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Traveling alone doesn’t mean heading out solo into the jungle. Going alone on a weekend trip to a nearby city can also build your confidence and your interest.

You can make all of the arrangements ahead of time, so you don’t have to be intimidated by an unknown city. Using your own wisdom and creativity to make decisions can be good for you.

Taking off on your own gives you plenty of opportunity to reflect on your personal thoughts as well as the world around you. Ironically, traveling alone can also increase your social interactions because you’re more likely to make conversation with other solo travelers.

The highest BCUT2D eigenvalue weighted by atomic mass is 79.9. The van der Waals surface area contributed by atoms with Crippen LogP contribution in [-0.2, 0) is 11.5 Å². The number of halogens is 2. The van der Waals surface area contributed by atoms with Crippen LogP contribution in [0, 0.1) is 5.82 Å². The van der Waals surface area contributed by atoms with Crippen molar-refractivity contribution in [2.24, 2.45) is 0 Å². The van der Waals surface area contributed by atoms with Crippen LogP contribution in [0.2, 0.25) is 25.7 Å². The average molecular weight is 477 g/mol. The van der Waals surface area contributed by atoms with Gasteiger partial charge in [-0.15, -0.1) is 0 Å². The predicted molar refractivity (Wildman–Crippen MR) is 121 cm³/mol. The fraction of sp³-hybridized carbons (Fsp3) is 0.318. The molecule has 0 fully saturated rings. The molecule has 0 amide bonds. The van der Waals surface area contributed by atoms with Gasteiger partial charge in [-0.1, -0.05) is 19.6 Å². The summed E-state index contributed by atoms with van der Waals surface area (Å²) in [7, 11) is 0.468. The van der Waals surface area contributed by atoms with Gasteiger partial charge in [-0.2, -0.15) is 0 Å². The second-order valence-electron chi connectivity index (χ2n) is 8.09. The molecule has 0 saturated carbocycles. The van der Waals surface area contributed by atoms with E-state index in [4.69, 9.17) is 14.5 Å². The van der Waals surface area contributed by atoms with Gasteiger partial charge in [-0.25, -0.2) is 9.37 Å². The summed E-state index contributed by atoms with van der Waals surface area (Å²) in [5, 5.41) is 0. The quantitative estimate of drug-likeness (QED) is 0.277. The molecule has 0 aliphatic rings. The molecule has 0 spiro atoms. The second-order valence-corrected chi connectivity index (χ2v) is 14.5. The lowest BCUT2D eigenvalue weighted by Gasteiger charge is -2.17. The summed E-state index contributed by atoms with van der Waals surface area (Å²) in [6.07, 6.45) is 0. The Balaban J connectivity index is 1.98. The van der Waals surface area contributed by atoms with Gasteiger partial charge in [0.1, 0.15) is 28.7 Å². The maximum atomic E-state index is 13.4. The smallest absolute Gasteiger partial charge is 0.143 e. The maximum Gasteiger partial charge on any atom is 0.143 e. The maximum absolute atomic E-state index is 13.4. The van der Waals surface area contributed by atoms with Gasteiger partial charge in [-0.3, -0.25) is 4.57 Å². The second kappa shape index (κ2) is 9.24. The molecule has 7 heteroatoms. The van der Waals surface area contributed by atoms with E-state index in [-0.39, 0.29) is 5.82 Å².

Last year, I traveled to Paris for a week by myself, and it was wonderful. It was definitely a quieter trip than when I go with friends or family. I loved the long, leisurely walks I took on my own, and the time I had to relax and read in cafés without worrying about someone else’s schedule. A weekend away by yourself can change your whole outlook.

3. Do Something That Scares You

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Fear is relative. For one woman, joining a local choir may sound exciting, but way too scary, while another has always longed to skydive, but doesn’t feel she has the nerve.

Choose something that only your fear is keeping you from doing. Train for that marathon you would love to finish but are afraid to start. Apply for that fellowship that you always dreamed of when you were working but were convinced you could never get.